The Guardian speculates on the likely effects of the bicycle hire scheme that launches tomorrow morning, based on observations of other cities that have mature systems. The scheme is not expected to make any significant difference to private car journeys. This is hardly surprising. Some London drivers of course can not easily switch to the hire bike — deliveries, and the disabled. Most, though, will not. Ever. Most London drivers are the kind of bankers and drug dealers for whom there is simply insufficient mental capacity to even begin to understand how harmful, selfish, and ludicrous their behaviour is. The congestion charge does not affect them; parking charges go unnoticed; no amount of traffic jams will get them out of the shell that protects from the proles. Like religion and conservatism, driving in London is purely irrational; impervious to reason. This we already knew.
What the hire bikes are expected to provide is faster journeys for those who would have walked; relief for overcrowded trains and buses; and most interestingly, a cut in taxi journeys. During the day, bike hire will displace a particular type of taxi journey: the businessman, journalist, politician, academic, civil servant whose journey is short, but has a strict deadline in a busy schedule. The bus wastes time at stops; the tube station too far away; you don’t have time to wait and you can’t take even the remotest risk of getting stuck in a tunnel. So you reluctantly flag a cab. Except that, now, with docking stations outside both your office and the place of your important meeting, and an ominous queue of traffic building at the end of the road, the hire bike looks like the faster and more reliable option.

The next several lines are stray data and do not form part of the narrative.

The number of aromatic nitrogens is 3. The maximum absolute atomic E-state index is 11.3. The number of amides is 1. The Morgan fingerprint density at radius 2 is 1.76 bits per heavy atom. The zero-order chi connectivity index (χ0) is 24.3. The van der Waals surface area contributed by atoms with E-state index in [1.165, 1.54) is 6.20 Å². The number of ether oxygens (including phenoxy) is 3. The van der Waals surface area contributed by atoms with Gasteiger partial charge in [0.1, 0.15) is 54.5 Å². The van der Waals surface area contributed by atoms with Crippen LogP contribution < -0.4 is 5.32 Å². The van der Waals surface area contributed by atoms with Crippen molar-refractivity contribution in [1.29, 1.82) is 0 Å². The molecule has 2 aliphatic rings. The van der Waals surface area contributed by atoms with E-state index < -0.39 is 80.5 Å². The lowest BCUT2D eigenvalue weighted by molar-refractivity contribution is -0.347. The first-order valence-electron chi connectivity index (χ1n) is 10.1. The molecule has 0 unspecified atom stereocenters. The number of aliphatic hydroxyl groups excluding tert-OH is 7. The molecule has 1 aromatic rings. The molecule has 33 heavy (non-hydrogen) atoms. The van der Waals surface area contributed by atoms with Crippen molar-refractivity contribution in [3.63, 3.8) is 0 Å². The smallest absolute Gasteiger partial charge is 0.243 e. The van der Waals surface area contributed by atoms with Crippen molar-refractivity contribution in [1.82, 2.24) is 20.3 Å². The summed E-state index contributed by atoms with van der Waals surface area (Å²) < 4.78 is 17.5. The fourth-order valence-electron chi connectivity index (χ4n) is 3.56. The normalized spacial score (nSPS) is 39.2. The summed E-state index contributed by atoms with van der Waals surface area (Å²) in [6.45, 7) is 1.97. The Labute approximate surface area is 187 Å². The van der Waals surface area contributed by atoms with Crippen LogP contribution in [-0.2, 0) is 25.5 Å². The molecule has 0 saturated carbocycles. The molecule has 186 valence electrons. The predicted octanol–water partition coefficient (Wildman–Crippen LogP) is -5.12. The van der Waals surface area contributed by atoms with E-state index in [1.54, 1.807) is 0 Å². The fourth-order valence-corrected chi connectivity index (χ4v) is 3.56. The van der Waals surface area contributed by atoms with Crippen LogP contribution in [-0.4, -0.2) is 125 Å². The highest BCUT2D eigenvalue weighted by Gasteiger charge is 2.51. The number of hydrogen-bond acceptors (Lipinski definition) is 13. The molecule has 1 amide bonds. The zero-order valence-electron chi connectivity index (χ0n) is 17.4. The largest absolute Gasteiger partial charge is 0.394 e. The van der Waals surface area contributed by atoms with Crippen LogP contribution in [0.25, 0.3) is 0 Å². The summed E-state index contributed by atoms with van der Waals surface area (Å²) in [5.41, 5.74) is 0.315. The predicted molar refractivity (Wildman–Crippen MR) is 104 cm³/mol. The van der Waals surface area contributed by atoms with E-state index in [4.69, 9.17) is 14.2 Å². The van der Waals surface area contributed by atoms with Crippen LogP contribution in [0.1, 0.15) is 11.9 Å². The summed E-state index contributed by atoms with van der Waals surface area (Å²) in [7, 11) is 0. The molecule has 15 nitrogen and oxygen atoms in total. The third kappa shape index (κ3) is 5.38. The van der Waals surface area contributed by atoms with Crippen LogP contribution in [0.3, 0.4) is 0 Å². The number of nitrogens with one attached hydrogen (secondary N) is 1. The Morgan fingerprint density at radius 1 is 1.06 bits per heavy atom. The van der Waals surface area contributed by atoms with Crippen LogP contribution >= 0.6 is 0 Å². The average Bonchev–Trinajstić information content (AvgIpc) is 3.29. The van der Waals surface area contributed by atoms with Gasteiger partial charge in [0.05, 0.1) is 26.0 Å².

Meanwhile, at night, when the last tube has left, and the night buses have filled with tramps and creeps, wannabe gangsters and spotty chavs, one might have found tempting a taxi home from your late evening working, your evening classes, cultural performances, or — we know you — pub. Now you can grab a hire bike, and sober up with the wind in your face.
This leads us to the inevitable conclusion that the full introduction of the bike hire scheme must be followed immediately by at least two other changes to London’s transport infrastructure. Firstly, the clear evidence we see is that London’s streets already host an extravagant surplus of taxis, driving around empty, producing enough pollution each for a thousand of us, or else sat idle on the side of the road, day and night, occupying valuable central London land. The bike hire scheme makes our quaint old fashioned taxis even more redundant and, for the sake of the taxi drivers who will be facing ever tougher competition for fares, their numbers will need to be reduced. We propose retraining the drivers to operate the cute little electric trucks that will redistribute bikes from popular destinations back to popular starting locations.
Secondly, there will be a jump in the numbers of people taking a hire bike home from the pub. They are liable to wobble, and, if action is not taken now, could end up scratching an Important Person’s paintwork. Which is why next week we will be explaining why there is sadly no avoiding the fact that the time has come when, for the Motorist’s own protection, we simply have no choice but to remove all private cars from unclassified roads in zone one.